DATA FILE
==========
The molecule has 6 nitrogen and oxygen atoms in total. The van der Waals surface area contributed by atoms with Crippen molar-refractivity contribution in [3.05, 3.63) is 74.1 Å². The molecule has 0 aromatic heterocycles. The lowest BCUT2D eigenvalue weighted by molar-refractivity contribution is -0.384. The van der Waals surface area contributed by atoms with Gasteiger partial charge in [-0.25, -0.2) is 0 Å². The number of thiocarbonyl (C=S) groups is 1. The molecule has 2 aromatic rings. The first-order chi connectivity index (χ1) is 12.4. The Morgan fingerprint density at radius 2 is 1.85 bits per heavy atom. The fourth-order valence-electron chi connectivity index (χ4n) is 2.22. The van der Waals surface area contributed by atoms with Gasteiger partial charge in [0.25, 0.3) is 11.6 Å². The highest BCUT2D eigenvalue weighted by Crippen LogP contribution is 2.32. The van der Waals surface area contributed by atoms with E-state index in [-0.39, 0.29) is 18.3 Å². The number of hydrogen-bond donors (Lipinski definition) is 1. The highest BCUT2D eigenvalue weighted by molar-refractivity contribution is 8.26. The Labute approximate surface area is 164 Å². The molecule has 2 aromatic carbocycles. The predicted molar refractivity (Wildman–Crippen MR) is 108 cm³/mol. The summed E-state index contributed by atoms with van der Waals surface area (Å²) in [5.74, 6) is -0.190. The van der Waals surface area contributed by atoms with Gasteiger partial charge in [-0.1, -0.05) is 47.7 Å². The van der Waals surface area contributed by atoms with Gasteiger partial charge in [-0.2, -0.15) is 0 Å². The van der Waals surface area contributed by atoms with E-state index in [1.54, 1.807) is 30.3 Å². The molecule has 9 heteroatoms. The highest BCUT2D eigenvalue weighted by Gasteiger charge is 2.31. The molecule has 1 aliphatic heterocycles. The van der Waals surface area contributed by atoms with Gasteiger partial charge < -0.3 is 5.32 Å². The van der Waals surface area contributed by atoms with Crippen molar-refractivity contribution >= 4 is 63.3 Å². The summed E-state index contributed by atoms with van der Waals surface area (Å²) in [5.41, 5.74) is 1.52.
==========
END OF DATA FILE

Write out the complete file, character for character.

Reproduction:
The molecule has 6 nitrogen and oxygen atoms in total. The van der Waals surface area contributed by atoms with Crippen molar-refractivity contribution in [3.05, 3.63) is 74.1 Å². The molecule has 0 aromatic heterocycles. The lowest BCUT2D eigenvalue weighted by molar-refractivity contribution is -0.384. The van der Waals surface area contributed by atoms with Gasteiger partial charge in [-0.25, -0.2) is 0 Å². The number of thiocarbonyl (C=S) groups is 1. The molecule has 2 aromatic rings. The first-order chi connectivity index (χ1) is 12.4. The Morgan fingerprint density at radius 2 is 1.85 bits per heavy atom. The fourth-order valence-electron chi connectivity index (χ4n) is 2.22. The van der Waals surface area contributed by atoms with Gasteiger partial charge in [0.25, 0.3) is 11.6 Å². The highest BCUT2D eigenvalue weighted by Crippen LogP contribution is 2.32. The van der Waals surface area contributed by atoms with E-state index in [-0.39, 0.29) is 18.3 Å². The number of hydrogen-bond donors (Lipinski definition) is 1. The highest BCUT2D eigenvalue weighted by molar-refractivity contribution is 8.26. The Labute approximate surface area is 164 Å². The molecule has 2 aromatic carbocycles. The predicted molar refractivity (Wildman–Crippen MR) is 108 cm³/mol. The summed E-state index contributed by atoms with van der Waals surface area (Å²) in [5.74, 6) is -0.190. The van der Waals surface area contributed by atoms with Gasteiger partial charge in [-0.1, -0.05) is 47.7 Å². The van der Waals surface area contributed by atoms with Gasteiger partial charge in [-0.2, -0.15) is 0 Å². The van der Waals surface area contributed by atoms with E-state index in [1.54, 1.807) is 30.3 Å². The molecule has 9 heteroatoms. The highest BCUT2D eigenvalue weighted by Gasteiger charge is 2.31. The molecule has 1 aliphatic heterocycles. The van der Waals surface area contributed by atoms with Gasteiger partial charge < -0.3 is 5.32 Å². The van der Waals surface area contributed by atoms with Crippen molar-refractivity contribution >= 4 is 63.3 Å². The summed E-state index contributed by atoms with van der Waals surface area (Å²) in [5.41, 5.74) is 1.52.